MATLAB: Starting with a displacement function, can I use ODE 45 to calculate acceleration

accelerationdifferential equationsode45springspring damper

I am trying to create a generic model for a spring-damper system that is experiencing base excitation. I want the function input to be the position/displacement function rather than a known velocity or acceleration.
I see a lot on here for ODE 45 for differential equations and integrating with a known velocity or acceleration. Is it possible to set it up to go the other way? I was hoping to see if there was a way to do this with ODE 45 instead of now just stating my function as the acceleration. I essentially want to create something that models the force transmitted to a mass from a known input. I thought there would be something already out there, but I just haven't found it yet. I may have just been staring at the problem too long.

Best Answer

  • You cannot differentiate data using a ODE solver.
    Think of an ODE solver as a numerical integration tool. In fact, you can perform numerical integration using an ODE solver. So it is going the wrong way for what you want to do. Just because it has the word differential in it, does not mean it will differentiate your data.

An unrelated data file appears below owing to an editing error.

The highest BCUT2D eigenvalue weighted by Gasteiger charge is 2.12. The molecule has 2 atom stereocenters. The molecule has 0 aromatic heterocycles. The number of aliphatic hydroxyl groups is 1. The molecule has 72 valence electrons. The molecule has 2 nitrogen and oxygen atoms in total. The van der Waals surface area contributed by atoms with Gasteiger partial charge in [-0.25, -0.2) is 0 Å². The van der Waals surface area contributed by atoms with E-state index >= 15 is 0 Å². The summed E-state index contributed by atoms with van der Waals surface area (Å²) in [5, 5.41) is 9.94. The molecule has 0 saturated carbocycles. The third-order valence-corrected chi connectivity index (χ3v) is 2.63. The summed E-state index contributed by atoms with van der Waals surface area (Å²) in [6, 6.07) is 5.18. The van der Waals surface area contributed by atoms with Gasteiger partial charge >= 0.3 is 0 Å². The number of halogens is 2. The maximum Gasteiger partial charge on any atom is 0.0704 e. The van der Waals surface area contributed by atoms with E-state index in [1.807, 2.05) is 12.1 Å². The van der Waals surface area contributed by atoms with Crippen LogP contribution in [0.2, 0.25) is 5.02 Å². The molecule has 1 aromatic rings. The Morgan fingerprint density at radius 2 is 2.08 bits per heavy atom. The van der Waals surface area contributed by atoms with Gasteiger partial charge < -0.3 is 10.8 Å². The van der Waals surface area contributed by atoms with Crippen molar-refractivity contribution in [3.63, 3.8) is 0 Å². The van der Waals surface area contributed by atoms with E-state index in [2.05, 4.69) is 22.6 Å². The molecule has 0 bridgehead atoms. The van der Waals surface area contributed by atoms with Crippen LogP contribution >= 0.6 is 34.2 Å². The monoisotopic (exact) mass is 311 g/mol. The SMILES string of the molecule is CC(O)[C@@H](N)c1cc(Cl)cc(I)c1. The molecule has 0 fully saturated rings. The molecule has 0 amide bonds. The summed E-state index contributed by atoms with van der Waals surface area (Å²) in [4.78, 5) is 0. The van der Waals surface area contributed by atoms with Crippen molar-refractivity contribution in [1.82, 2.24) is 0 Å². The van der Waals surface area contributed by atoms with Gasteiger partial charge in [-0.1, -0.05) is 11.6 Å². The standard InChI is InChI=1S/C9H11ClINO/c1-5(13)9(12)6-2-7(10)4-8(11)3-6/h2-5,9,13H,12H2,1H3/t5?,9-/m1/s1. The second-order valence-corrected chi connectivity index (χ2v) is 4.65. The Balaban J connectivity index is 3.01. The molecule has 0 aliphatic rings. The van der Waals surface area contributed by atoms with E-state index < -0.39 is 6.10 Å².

If you have a displacement function, then simply differentiating it twice will give you acceleration. For example, if you take displacements in x and y as a function of time, then the first derivative will give you velocities in x and y. Then the second derivative will yield accelerations.
    If you have data points that define the displacement, then you can use tools like gradient to differentiate the data, providing an approximate acceleration. Or you can interpolate the points using a spline, then differentiate it twice to yield an approximate acceleration.
    In any case, remember that differentiation is a noise amplifying process, so any noise in the data will be amplified in the acceleration estimate.